How Can I Make My Stock Exhaust Sound Deeper?by Richard Rowe
There was a time back in the 1980s when auto enthusiasts were all but certain that doom was on the horizon. The rise of emissions equipment, computer controls and whispers of "sealed engine bays" were believed to herald the end of hot-rodding and customization forever. But a funny thing happened on the way to the 21st century -- namely, exactly the opposite. Since the turn of the century, horsepower and hot rods have seen a rise in popularity not known since the muscle-car era. Today, engines are more powerful, cars are faster and more sophisticated, and getting just the right sound is more important than ever before.
Mufflers and Cat-Backs
This is the default solution for many seeking a bit more bass from their ride, and for good reason. Cat-backs are complete replacement exhaust systems that bolt onto the back of the catalytic converter, preserving emissions compliance while enhancing sound. They're often relatively easy to install, and there are a plethora of options available from many manufacturers for most remotely popular applications. Muffler replacements are even simpler, and generally good for a bit of extra rumble. Cat-back systems can add some power too, depending on how restrictive the stock exhaust system was, and how restrictive the upstream exhaust and intake are. But they're almost always guaranteed to deliver some extra volume and a deeper tone. Before making any other major changes, shop around for a cat-back system or new muffler to see if there's one to suit your needs. "Chambered" mufflers typically offer a deeper note than non-chambered mufflers.
Cutting the Pipe
If you want a bit of extra sound without spending any money at all, you can do it with a grinder and a 1/4-inch thick grinding wheel. Start by crawling under the vehicle, and find the exhaust tube where it goes into the muffler. It's usually quite accessible, but use caution if you're working near the fuel tank. Mark out a spot on the tube about two inches from the muffler, and use the grinder to cut a slit in the bottom of the tube. You'll want to cut across the bottom of the tube, about a quarter of the way around its circumference. Start the engine, and walk around the vehicle while someone revs it up, so you can hear how it sounds. If you want it a bit deeper, you can widen the cut to about a third of the pipe's circumference. Additional cuts, spaced about four inches apart, will add depth and volume to the sound. This approach does have its limitations, but it's definitely cheap.
Straighter, Smoother, Larger-Diameter Tubing
The pipe-cutting trick is a good backyard hack for fine-tuning, but you can only take it so far before annoying, high-frequency noise starts escaping the tube, overwhelming the pleasant low-frequency soundwaves you're after. One way to decrease the emission of high-frequency waves is to decrease backpressure with larger diameter tubing. High-frequency waves travel well through dense, pressurized air; low-pressure soundwaves continue to fare well when system pressure drops. That's why high-performance, high-flow exhaust systems naturally sound lower than their lower-flowing, higher-pressure counterparts. Low-frequency waves are also physically longer, so long, straight sections of tubing will typically give a lower sound than tubing with a lot of hard bends. Always use smooth, mandrel-bent tubing; it flows better, and low-frequency soundwaves have an easier time navigating the smooth turns.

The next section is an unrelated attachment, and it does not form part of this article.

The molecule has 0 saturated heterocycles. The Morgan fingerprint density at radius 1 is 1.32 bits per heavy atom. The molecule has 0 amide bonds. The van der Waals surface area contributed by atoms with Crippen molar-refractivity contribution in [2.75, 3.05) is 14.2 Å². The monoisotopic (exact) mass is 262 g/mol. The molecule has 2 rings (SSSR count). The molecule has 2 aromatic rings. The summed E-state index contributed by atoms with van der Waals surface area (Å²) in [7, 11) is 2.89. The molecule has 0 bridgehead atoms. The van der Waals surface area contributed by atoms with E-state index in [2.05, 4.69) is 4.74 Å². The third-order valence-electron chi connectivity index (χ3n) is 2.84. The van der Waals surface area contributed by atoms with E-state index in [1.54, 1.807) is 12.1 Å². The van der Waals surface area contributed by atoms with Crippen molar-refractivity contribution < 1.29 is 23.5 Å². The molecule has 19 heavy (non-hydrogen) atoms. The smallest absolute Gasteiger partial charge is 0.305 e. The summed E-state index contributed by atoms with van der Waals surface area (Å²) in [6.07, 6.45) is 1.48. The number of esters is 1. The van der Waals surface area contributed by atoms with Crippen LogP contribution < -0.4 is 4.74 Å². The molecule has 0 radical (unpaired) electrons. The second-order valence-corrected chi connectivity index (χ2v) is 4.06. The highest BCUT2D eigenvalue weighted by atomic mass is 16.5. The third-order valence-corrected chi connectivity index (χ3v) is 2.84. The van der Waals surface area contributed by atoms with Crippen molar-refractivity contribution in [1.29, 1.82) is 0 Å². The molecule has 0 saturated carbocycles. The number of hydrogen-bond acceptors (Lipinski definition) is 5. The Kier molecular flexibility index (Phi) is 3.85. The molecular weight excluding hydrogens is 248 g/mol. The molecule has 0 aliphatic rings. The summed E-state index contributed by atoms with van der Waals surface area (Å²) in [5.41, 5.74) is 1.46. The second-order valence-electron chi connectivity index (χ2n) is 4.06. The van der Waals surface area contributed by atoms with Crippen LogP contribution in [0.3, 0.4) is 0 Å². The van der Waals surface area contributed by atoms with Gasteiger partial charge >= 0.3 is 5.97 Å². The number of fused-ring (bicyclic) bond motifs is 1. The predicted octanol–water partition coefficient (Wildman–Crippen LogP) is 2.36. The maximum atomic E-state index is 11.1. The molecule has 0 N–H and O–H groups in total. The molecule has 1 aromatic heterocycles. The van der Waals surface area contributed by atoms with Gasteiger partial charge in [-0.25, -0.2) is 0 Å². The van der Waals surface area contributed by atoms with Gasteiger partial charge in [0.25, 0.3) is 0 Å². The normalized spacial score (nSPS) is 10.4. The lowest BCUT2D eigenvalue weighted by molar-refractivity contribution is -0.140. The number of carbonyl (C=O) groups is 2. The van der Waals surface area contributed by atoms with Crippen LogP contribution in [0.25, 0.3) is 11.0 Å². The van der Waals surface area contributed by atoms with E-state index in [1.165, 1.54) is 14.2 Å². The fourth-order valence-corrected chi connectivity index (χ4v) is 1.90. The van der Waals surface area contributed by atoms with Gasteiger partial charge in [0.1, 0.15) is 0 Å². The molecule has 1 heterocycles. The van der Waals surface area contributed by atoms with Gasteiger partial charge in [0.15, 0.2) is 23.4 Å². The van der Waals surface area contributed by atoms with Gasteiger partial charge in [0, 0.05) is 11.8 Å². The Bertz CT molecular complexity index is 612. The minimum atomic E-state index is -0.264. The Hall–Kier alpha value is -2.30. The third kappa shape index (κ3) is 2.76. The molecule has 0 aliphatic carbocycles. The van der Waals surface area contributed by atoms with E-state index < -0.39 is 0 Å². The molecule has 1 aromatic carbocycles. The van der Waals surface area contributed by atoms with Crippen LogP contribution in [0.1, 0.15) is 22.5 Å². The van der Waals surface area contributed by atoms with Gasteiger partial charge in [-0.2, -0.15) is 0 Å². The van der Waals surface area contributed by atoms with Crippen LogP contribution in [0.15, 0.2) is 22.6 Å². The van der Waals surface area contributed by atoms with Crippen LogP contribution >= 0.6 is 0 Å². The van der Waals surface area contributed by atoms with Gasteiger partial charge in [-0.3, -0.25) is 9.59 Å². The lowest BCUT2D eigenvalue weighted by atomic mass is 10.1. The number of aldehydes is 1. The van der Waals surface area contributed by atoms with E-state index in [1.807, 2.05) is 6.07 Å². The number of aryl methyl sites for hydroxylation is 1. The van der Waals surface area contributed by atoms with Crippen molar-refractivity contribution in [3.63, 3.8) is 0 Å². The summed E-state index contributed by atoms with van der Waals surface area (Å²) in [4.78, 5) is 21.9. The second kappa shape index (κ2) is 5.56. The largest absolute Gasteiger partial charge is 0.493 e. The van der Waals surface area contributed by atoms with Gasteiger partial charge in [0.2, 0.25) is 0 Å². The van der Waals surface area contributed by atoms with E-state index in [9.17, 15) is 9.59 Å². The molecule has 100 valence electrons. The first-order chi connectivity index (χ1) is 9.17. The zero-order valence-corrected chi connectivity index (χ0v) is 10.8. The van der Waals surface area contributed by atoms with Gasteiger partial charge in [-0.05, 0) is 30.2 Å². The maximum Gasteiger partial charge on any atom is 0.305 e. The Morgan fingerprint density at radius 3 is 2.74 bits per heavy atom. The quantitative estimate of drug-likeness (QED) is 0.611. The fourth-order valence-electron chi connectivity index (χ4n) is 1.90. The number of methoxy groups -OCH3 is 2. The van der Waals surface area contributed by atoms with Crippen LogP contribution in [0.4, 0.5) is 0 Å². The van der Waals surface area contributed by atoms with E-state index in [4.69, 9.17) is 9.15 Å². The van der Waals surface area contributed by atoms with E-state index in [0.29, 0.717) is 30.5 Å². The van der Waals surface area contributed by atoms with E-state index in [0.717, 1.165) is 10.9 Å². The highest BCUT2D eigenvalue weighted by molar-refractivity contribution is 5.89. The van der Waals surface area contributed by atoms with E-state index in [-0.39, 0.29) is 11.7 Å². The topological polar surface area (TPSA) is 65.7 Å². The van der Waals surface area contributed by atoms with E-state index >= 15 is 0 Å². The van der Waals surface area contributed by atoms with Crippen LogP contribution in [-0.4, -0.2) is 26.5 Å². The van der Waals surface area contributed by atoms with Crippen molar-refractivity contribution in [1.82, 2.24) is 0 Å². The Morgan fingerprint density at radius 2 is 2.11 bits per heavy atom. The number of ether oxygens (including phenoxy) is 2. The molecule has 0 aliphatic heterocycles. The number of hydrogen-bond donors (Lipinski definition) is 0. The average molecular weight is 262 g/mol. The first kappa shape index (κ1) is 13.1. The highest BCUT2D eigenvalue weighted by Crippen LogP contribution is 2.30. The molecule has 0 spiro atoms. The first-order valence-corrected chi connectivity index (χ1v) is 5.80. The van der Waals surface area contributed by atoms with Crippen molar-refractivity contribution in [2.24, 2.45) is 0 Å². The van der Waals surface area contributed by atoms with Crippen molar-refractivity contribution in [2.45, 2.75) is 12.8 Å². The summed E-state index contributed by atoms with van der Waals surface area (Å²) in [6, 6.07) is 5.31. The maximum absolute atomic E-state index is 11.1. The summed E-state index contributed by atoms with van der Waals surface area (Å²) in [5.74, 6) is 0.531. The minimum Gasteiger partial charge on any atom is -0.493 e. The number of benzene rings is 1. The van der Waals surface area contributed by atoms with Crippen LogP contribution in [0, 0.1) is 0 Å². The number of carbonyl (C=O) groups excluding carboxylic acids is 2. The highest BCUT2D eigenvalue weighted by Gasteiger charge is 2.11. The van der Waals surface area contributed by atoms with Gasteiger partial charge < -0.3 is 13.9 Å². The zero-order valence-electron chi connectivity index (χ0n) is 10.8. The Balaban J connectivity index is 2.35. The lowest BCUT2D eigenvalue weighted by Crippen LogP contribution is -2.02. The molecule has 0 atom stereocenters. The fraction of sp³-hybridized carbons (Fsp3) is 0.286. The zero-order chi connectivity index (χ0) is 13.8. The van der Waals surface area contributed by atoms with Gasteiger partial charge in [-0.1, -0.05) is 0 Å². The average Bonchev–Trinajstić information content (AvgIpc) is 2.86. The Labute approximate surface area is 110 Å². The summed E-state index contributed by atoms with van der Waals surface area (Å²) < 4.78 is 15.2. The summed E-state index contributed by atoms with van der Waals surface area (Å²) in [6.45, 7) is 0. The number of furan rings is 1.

Tuning for Sound
Exhaust resonators are a well-known tool for tuning sound without muffling it too much. "Helmholtz resonators" use a length of tubing inside that captures certain unpleasant wavelengths, causing them to cancel out on each other. These can work well to fine-tune pitch, but they're tuned to specific engines and exhaust notes. The same resonator may not affect sound the same way on two different engines. However, you can emulate the effect by installing one or a two six-inch-long "cherry bomb" mufflers in the exhaust system about six inches past your catalytic converter. These shorty mufflers will catch the rapidly bouncing high-frequency waves, while leaving the longer, deeper waves relatively unaffected. This early cancellation also helps to reduce exhaust drone, or pipe vibration due to high-frequency tubing vibration. Thicker tubing, or wrapping the tubing in header wrap can have the same effect, if you don't mind the weight or aggravation.
Obviously, eliminating the catalytic converter will open up a whole new realm of possibilities as far as sound is concerned, but it's also completely illegal if your vehicle originally came with a converter. Switching to an aftermarket, high-flow, metal-core converter will make a big difference in sound if you've already done work to the cat-back portion of the system -- especially if you started out with an ancient lead-pellet-style converter. Check for legality regarding the retrofit, though. Assuming you've already worked on the rest of the system, a set of full-length headers using long merge collectors will get your engine sounding about as deep as it ever will, for the same reasons mentioned in Section 3. For a given header primary tube length, the larger diameter and straighter the tubes, the deeper the sound should be. Equal-length headers are always best for performance; but, if you're going for sound, straighter header tubes should offer better low-frequency sound transmission.
Richard Rowe has been writing professionally since 2007, specializing in automotive topics. He has worked as a tractor-trailer driver and mechanic, a rigger at a fire engine factory and as a race-car driver and builder. Rowe studied engineering, philosophy and American literature at Central Florida Community College.